X Men— X-Troverts Xtraordinaire

I have to admit,  I have not been the world’s biggest fan of  the X Men, either the previous movies or the comic book originals.  Don’t get me wrong, I loved Marvel comics as a kid growing up, but I mostly focused on Spiderman, the Fantastic Four, Captain America (who shows up in theaters next month) and the like.  There were lots of different comic lines in the Marvel arsenal, and X Men, as far as I was concerned was down the depth chart.   There were various reasons for that.  For one thing, the original X Men mostly got replaced in later years by other characters I did not like as much.  And sure enough this movie has those later incarnations of X Men,  with the exception of Professor X, who I have always liked as a character (Charles Francis Xavier– a good Catholic name for a telepathic scientist).

Let us however for the moment consider the merits of this particular re-boot and myth of origins about the X Men. First of all,  and surprisingly to me, Kevin Bacon makes a good bad guy. Who knew?  And in the weird parallel universe of unexpected parallels, the name of the character Bacon plays is Klaus Schmidt, also the name of the real archaeologist I have just written 4 posts about on this blog on Gobeckli Tepe (which will appear shortly).  In fact the cast as a whole is darn good— James McAvoy as Mr. X, Oliver Platt (of West Wing fame) as the CIA dude, Michael Fassbender as Magneto,  to mention a few.  The cast is good, and there is precious little fat in the plot line. It moves along nicely.  Secondly, I like the setting of the story in the context first of WWII and then of the Cold War in the early sixties with clips from JFK.   This is well done.   Thirdly, for a movie with lots of CG and special effects, they are not intrusive, and it is a relief this movie was not in the gimmicky 3 D.  I got a ticket to the early bird show for 5 dollars.  Not bad.

The M.O. of the X Men stories is about those who don’t fit in or conform to normal human society and the travails of being such a person.  But then this is a common Marvel theme (see Spiderman for instance).   It is not a theme unique to the X Men stories.  And to really like a story you have to like the characters, and for me, while these characters are interesting, they generate very little empathy in my case. They have interesting powers, but they are not very interesting as people, nor frankly very believable as characters.  There are exceptions.  I did think the portrayal of Raven made her a more approachable character, but most of the rest were one dimensional figures.   Not so Professor X who is very engaging, complex, and highly principled when it comes to using his powers.   He is not a teenager on the loose with superpowers to spare. I found it a bit trite and annoying the number of times the theme— ‘just be who you are, you have no need to hide’ came up.  Actually mutants have good reasons to hide and to not be themselves.   But in the age of omni-tolerance and ‘everyone is beautiful in  their own way’ this theme no doubt plays well.   Frankly however, as the character of Magneto shows,  being yourself by which I mean acting on your genuine feelings is not at all the same as being your best self.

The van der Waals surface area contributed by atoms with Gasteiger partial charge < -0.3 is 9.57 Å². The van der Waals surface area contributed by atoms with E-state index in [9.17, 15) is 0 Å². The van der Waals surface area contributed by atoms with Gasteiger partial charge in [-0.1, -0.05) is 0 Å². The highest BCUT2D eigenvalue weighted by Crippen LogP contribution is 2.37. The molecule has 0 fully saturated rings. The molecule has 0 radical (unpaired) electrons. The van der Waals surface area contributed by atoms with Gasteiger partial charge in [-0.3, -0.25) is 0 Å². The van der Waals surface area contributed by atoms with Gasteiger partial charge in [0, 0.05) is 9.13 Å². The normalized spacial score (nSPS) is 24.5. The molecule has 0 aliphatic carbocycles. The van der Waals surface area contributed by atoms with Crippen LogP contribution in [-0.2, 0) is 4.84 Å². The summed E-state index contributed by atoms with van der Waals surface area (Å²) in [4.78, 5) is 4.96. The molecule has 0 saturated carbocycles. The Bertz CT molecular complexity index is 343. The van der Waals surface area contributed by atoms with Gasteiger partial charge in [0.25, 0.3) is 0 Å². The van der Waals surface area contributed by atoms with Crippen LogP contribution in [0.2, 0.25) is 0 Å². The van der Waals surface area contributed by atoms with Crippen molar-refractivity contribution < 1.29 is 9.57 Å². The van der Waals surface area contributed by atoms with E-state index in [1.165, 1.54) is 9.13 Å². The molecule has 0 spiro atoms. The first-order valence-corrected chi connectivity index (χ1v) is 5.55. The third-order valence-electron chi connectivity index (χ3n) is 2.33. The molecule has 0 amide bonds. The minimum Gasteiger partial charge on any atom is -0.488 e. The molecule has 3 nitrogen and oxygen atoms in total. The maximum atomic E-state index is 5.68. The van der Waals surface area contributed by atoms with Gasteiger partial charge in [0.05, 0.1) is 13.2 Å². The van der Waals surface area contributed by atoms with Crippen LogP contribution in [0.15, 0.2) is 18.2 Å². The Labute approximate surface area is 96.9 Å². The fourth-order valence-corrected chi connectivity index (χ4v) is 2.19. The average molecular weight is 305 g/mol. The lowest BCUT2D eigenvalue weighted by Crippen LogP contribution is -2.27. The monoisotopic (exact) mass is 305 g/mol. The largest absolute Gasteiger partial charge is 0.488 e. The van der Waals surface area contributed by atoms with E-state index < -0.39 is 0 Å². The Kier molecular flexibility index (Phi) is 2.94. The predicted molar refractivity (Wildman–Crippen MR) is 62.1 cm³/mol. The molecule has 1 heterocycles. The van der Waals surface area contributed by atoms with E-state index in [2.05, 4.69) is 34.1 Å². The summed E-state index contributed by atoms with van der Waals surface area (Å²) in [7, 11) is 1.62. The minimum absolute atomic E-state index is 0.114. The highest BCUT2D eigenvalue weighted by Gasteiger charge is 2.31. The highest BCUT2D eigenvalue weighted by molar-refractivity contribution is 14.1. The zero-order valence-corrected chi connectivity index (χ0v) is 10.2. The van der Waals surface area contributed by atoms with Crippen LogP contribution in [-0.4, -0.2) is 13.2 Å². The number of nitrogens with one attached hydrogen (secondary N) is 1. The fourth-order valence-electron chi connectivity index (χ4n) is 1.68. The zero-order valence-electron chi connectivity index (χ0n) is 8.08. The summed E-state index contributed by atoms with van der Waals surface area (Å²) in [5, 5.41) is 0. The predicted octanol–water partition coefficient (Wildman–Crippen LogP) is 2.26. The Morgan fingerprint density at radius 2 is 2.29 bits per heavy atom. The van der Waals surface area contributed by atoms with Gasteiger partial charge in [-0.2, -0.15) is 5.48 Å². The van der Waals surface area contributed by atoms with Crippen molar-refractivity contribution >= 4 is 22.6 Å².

At 2 hours and 11 minutes and with a PG-13 rating this movie does not suffer from being either boring or offensive, but it is also not a genuine blockbuster summer film, despite some reviews.  Think cherry bomb rather than atomic bomb if you wish to use the metaphor ‘this movie was the bomb’.     Yes, it has some good scenes, but it is surprisingly lacking in humor or good one-liners.   One could say this is a movie where the odd get even.  But oddly, that theme plays unevenly throughout this film, and does not work as well as it should.  Oh well, we can hope Captain America can come to our rescue next month.

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